Monday, April 29, 2013

The Making of Competition Policy: Legal and Economic Sources

Posted by D. Daniel Sokol Daniel A. Crane (Michigan) and Herbert Hovenkamp (Iowa) have edited The Making of Competition Policy: Legal and Economic Sources.

BOOK ABSTRACT: This book provides edited selections of primary source material in the intellectual history of competition policy from Adam Smith to the present day. Chapters include classical theories of competition, the U.S. founding era, classicism and neoclassicism, progressivism, the New Deal, structuralism, the Chicago School, and post-Chicago theories. Although the focus is largely on Anglo-American sources, there is also a chapter on European Ordoliberalism, an influential school of thought in post-War Europe. Each chapter begins with a brief essay by one of the editors pulling together the important themes from the period under consideration.Read the introduction here.


Chapter 1. Classical Theories

Adam Smith, The Wealth of Nations
David Ricardo, Principles of Political Economy and Taxation
John Stuart Mill, Principles of Political Economy

Chapter 2. Federalism, Antifederalism, and Jacksonianism

Max Farrand, Records of the Federal Convention of 1787
Agrippa, To the People
Alexander Hamilton, Contintentalist
Thomas Cooley, Limits to State Control of Private Business

Chapter 3. Classicism, Neoclassicism, and the Sherman Act

Alfred Marshall, Principles of Economics
Arthur Twining Hadley, Economics: An Account of the Relations Between Private Property and Public Welfare
Henry Rand Hatfield, The Chicago Trust Conference (of 1899)

Chapter 4. Progressivism and the 1912 Election

Theodore Roosevelt, The Trusts, the People, and the Square Deal
William Howard Taft, We Must Get Back to Competition
Woodrow Wilson, The Tariff and the Trusts

Chapter 5. Imperfect, Monopolistic, and Workable Competition

Edward Chamberlin, The Theory of Monopolistic Competition
Joan Robinson, The Economics of Imperfect Competition
John Maurice Clark, Toward a Concept of Workable Competition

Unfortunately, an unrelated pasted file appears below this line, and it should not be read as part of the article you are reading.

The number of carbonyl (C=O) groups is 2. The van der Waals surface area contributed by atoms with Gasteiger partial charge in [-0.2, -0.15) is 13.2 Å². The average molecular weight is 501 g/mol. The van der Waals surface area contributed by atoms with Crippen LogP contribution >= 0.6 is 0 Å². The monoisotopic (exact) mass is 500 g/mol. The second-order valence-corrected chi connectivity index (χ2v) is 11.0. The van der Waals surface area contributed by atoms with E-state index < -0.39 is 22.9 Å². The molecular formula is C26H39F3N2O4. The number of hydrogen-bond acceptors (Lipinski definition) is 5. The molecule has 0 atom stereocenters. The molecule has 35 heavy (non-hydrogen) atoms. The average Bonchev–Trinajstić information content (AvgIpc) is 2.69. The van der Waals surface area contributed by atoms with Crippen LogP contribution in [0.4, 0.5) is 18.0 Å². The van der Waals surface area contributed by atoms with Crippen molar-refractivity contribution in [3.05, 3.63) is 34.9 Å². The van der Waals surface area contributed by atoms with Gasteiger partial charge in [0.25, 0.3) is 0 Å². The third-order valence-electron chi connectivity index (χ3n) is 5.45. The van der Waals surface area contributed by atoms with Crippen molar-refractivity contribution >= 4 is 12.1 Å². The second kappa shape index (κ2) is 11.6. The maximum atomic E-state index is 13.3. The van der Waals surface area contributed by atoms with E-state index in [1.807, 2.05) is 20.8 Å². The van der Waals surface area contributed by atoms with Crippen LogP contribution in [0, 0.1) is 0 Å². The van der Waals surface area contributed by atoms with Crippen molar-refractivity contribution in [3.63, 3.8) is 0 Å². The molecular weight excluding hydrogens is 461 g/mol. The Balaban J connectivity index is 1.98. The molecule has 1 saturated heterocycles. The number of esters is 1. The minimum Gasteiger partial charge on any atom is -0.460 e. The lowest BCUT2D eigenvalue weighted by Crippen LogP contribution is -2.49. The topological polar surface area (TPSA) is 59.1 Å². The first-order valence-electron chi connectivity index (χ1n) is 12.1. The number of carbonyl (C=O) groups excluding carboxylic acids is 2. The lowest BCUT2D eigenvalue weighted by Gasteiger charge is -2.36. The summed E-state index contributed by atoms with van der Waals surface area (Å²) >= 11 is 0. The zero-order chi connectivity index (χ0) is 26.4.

Chapter 6. The New Deal and the Institutionalists

Adolf A. Berle and Gardiner C. Means, The Modern Corporation and Private Property
Louis Brandeis, The Curse of Bigness
Rexford Tugwell, The Industrial Discipline and the Governmental Arts
Thurman Arnold, The Bottlenecks of Business

Chapter 7. Antitrust After Populism

Richard Hofstadter, What Happened to the Antitrust Movement?

Chapter 8. Ordoliberalism and the Freiburg School

Franz Böhm, Walter Eucken & Hans Grossmann-Doerth, The Ordo Manifesto of 1936
Franz Böhm, Democracy and Economic Power

Chapter 9. Competition and Innovation

Joseph Schumpeter, Capitalism, Socialism and Democracy
Kenneth Arrow, Economic Welfare and the Allocation of Resources for Invention

Chapter 10. Structuralism

Joe Bain, Industrial Organization
Carl Kaysen and Donald Turner, Antitrust Policy: An Economic and Legal Analysis
The Neal Report (1967)

Chapter 11. The Chicago School

George Stigler, The Organization of Industry
Aaron Director and Edward Levi, Law the Future: Trade Regulation
Robert H. Bork, The Antitrust Paradox
Richard A. Posner, The Chicago School of Antitrust Analysis

Chapter 12. Transactions Costs Economics and the Post-Chicago Movement

Oliver Williamson, Markets and Hierarchies: Analysis and Antitrust Implications
F.M. Scherer, Conservative Economics and Antitrust: A Variety of Influences
Herbert Hovenkamp, Post-Chicago Antitrust: A Review and Critique

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